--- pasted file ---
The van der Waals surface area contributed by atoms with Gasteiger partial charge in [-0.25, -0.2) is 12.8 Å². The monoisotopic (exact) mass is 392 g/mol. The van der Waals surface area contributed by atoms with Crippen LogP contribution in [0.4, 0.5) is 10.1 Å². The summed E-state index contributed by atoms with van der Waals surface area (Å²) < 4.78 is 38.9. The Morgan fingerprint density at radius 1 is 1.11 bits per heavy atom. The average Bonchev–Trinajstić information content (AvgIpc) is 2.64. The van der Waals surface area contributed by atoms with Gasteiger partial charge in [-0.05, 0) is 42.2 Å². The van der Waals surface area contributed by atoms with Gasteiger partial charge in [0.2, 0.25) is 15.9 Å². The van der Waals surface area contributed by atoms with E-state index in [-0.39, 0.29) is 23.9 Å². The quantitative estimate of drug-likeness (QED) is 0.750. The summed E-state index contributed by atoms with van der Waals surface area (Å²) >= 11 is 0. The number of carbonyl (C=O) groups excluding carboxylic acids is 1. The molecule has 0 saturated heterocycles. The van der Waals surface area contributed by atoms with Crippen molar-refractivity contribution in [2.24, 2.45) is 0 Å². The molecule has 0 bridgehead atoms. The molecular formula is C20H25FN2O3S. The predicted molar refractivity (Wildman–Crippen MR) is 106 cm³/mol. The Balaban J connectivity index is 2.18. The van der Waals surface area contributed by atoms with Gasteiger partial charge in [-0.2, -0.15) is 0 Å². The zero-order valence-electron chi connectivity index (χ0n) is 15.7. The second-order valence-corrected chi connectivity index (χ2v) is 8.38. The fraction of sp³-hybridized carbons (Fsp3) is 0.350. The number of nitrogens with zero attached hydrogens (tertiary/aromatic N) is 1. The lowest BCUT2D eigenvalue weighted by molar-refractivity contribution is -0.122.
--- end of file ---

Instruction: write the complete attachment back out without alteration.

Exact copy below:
The van der Waals surface area contributed by atoms with Gasteiger partial charge in [-0.25, -0.2) is 12.8 Å². The monoisotopic (exact) mass is 392 g/mol. The van der Waals surface area contributed by atoms with Crippen LogP contribution in [0.4, 0.5) is 10.1 Å². The summed E-state index contributed by atoms with van der Waals surface area (Å²) < 4.78 is 38.9. The Morgan fingerprint density at radius 1 is 1.11 bits per heavy atom. The average Bonchev–Trinajstić information content (AvgIpc) is 2.64. The van der Waals surface area contributed by atoms with Gasteiger partial charge in [-0.05, 0) is 42.2 Å². The van der Waals surface area contributed by atoms with Gasteiger partial charge in [0.2, 0.25) is 15.9 Å². The van der Waals surface area contributed by atoms with E-state index in [-0.39, 0.29) is 23.9 Å². The quantitative estimate of drug-likeness (QED) is 0.750. The summed E-state index contributed by atoms with van der Waals surface area (Å²) >= 11 is 0. The number of carbonyl (C=O) groups excluding carboxylic acids is 1. The molecule has 0 saturated heterocycles. The van der Waals surface area contributed by atoms with Crippen molar-refractivity contribution in [2.24, 2.45) is 0 Å². The molecule has 0 bridgehead atoms. The molecular formula is C20H25FN2O3S. The predicted molar refractivity (Wildman–Crippen MR) is 106 cm³/mol. The Balaban J connectivity index is 2.18. The van der Waals surface area contributed by atoms with Gasteiger partial charge in [-0.2, -0.15) is 0 Å². The zero-order valence-electron chi connectivity index (χ0n) is 15.7. The second-order valence-corrected chi connectivity index (χ2v) is 8.38. The fraction of sp³-hybridized carbons (Fsp3) is 0.350. The number of nitrogens with zero attached hydrogens (tertiary/aromatic N) is 1. The lowest BCUT2D eigenvalue weighted by molar-refractivity contribution is -0.122.